Basic Drill Tooling Information for Metalworking
General Purpose Twist Drills
The Jobber Drill is designed for general purpose drilling with a wide variety of drilling applications. It can drill many materials such as cast iron, steel, and brass forgings. Surface treatments prevents chip welding, improves chip flow and improves abrasion resistance. They are available in a bright polished finish or a black oxide finish. Black oxide is the most common finish. The bright polished finish reduces loading when drilling soft materials like brass or aluminum.
There are three standard lengths of common twist drills. They are: Jobber length, Screw Machine length and Taper length. The the most common length is the Jobber length and is usually considered the standard length unless otherwise specified.
Heavy Duty, 135Âº Split Point Twist Drill
Heavy duty type with 135Âº split point for use in cast iron,steel alloys, stainless steels, titanium, etc. This style is available in the three common lengths, jobber, screw machine and taper.
Jobber Length Drills
Jobber Drill - Reduced Shank
Reduced shank drills are used for drilling holes larger than the capacity of a 1/4, 3/8, or 1/2 drill chuck. Reduced shank drills should only be used for light to medium duty drilling applications as they do not have the torque strength of a straight shank drill.
For drill sizes above 1/2" the Silver & Deming (S&D) drills are available for use with 1/2" capacity drill chucks. They have a 1/2" diameter shank, either round or with three equally spaced flats, for drill sizes up to about 1-1/2". These drills are not made for higher precision holes but serve the purpose for many common large hole requirements where only 1/2" capacity chucks are available.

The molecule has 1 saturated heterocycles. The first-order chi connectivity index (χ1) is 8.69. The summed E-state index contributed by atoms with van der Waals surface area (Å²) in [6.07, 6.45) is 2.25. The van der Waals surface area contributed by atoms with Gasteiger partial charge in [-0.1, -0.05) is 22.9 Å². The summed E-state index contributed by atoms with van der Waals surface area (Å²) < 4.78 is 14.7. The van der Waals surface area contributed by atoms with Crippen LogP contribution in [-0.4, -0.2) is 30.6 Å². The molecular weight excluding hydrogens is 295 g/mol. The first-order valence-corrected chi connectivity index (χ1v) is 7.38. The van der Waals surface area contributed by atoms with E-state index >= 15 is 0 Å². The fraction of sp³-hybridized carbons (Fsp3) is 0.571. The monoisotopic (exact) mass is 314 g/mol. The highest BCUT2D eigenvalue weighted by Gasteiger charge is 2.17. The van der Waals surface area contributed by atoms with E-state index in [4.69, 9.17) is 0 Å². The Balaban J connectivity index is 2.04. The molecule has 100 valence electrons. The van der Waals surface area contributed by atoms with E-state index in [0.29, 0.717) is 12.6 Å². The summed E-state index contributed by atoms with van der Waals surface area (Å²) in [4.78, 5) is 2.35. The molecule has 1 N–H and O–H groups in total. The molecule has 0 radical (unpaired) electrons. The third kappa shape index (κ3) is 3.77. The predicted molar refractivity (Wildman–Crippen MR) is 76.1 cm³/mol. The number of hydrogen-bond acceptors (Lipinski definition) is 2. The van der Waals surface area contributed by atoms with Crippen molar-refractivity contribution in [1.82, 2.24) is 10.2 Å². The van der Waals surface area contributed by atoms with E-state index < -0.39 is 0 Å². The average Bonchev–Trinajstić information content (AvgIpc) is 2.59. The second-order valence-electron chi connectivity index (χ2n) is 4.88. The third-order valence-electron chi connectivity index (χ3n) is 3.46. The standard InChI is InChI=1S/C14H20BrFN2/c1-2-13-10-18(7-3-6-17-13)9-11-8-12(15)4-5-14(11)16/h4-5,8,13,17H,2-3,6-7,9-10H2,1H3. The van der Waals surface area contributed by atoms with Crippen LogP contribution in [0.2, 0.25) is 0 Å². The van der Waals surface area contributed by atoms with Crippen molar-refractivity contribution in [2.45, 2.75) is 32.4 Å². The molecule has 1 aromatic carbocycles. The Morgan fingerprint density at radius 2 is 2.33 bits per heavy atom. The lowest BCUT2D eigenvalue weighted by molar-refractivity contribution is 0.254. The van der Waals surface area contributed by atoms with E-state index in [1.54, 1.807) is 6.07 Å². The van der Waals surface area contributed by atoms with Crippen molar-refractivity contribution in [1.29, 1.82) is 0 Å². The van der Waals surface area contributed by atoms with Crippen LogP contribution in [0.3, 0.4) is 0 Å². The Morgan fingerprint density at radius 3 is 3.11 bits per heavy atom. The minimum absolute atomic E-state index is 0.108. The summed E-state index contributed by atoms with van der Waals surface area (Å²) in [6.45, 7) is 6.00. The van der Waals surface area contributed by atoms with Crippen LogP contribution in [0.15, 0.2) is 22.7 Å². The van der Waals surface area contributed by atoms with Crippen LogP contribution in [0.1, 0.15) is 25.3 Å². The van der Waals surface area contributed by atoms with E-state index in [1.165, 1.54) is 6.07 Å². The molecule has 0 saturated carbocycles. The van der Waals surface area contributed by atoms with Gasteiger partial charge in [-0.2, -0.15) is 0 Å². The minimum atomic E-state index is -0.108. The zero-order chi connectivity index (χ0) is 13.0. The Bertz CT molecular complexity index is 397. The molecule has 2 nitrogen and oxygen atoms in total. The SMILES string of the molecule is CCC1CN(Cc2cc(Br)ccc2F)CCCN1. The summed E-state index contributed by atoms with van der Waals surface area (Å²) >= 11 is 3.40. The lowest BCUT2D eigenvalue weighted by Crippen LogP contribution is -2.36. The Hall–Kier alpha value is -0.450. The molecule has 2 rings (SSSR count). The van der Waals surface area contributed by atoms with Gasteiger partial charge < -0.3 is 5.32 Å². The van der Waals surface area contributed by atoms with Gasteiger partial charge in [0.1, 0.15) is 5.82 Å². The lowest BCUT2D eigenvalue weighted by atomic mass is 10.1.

Jobber Drill - Parabolic Flute
For deep hole drilling in a wide range of materials especially aluminum and mild steel. Parabolic flutes ease chip ejection.
Cobalt Jobber Length - Straight Shank - Heavy Duty
Heavier construction than General Purpose Twist Drills for use in the harder, tougher alloy steels of the stainless and manganese types; castings; forgings; and chilled cast iron. These drills can be run approximately 25% faster than those of High Speed Steel, because of Cobalt steel's ability to withstand high cutting temperatures.
Common Drill Types
Jobber Length Drills
The most common drill type is the jobber type drill. Jobber actually refers to the drill overall length. It is one of three lengths commonly available for snall diameter, less than 3/4", drills. The other two lengths are Screw Machine and Taper.
Screw Machine length drills
These are shorter than Jobber and are used when the depth to be drilled is shallow and when the hole tolerance is important. Since they are shorter than Jobber length they will have less tendency to flex. This may minimize any tendency to move from the intended location. This is important when the surface to be drilled is not exactly perpendicular to the tool. The drill may also have less tendency to drill an oversized bell-mouth hole in the entrance area.
Taper length drills
These are longer than Jobber and are used when the extra length is necessary for the application.
Taper Shank Drills
These are available for larger cutting sizes. The shank taper is usually a Morse Taper. These drills must be used with spindles specifically made to accept the taper. Most drills presses have a Morse Taper spindle. Morse tapers are specified as MT1 to MT5.